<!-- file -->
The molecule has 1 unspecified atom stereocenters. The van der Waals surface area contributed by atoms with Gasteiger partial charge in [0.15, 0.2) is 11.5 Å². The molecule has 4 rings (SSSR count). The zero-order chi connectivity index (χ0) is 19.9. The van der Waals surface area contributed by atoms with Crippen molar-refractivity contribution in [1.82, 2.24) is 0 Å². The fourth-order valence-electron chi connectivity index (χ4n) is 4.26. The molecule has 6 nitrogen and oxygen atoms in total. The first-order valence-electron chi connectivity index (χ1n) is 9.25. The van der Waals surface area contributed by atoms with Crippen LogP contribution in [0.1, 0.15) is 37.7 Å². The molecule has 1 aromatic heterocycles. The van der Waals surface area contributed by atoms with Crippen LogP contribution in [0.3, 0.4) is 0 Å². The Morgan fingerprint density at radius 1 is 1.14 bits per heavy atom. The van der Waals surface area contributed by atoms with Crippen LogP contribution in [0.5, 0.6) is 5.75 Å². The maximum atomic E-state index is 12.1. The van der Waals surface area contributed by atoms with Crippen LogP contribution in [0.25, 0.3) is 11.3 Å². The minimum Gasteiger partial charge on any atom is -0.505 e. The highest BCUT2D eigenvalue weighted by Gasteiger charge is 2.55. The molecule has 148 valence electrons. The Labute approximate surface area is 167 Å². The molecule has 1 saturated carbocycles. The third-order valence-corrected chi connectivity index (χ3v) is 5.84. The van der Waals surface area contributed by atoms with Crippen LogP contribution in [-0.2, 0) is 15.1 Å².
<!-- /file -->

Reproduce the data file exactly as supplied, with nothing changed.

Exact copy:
The molecule has 1 unspecified atom stereocenters. The van der Waals surface area contributed by atoms with Gasteiger partial charge in [0.15, 0.2) is 11.5 Å². The molecule has 4 rings (SSSR count). The zero-order chi connectivity index (χ0) is 19.9. The van der Waals surface area contributed by atoms with Crippen molar-refractivity contribution in [1.82, 2.24) is 0 Å². The fourth-order valence-electron chi connectivity index (χ4n) is 4.26. The molecule has 6 nitrogen and oxygen atoms in total. The first-order valence-electron chi connectivity index (χ1n) is 9.25. The van der Waals surface area contributed by atoms with Crippen LogP contribution in [0.1, 0.15) is 37.7 Å². The molecule has 1 aromatic heterocycles. The van der Waals surface area contributed by atoms with Crippen LogP contribution in [0.3, 0.4) is 0 Å². The Morgan fingerprint density at radius 1 is 1.14 bits per heavy atom. The van der Waals surface area contributed by atoms with Crippen LogP contribution in [0.5, 0.6) is 5.75 Å². The maximum atomic E-state index is 12.1. The van der Waals surface area contributed by atoms with Crippen LogP contribution in [0.25, 0.3) is 11.3 Å². The minimum Gasteiger partial charge on any atom is -0.505 e. The highest BCUT2D eigenvalue weighted by Gasteiger charge is 2.55. The molecule has 148 valence electrons. The Labute approximate surface area is 167 Å². The molecule has 1 saturated carbocycles. The third-order valence-corrected chi connectivity index (χ3v) is 5.84. The van der Waals surface area contributed by atoms with Crippen LogP contribution in [-0.2, 0) is 15.1 Å².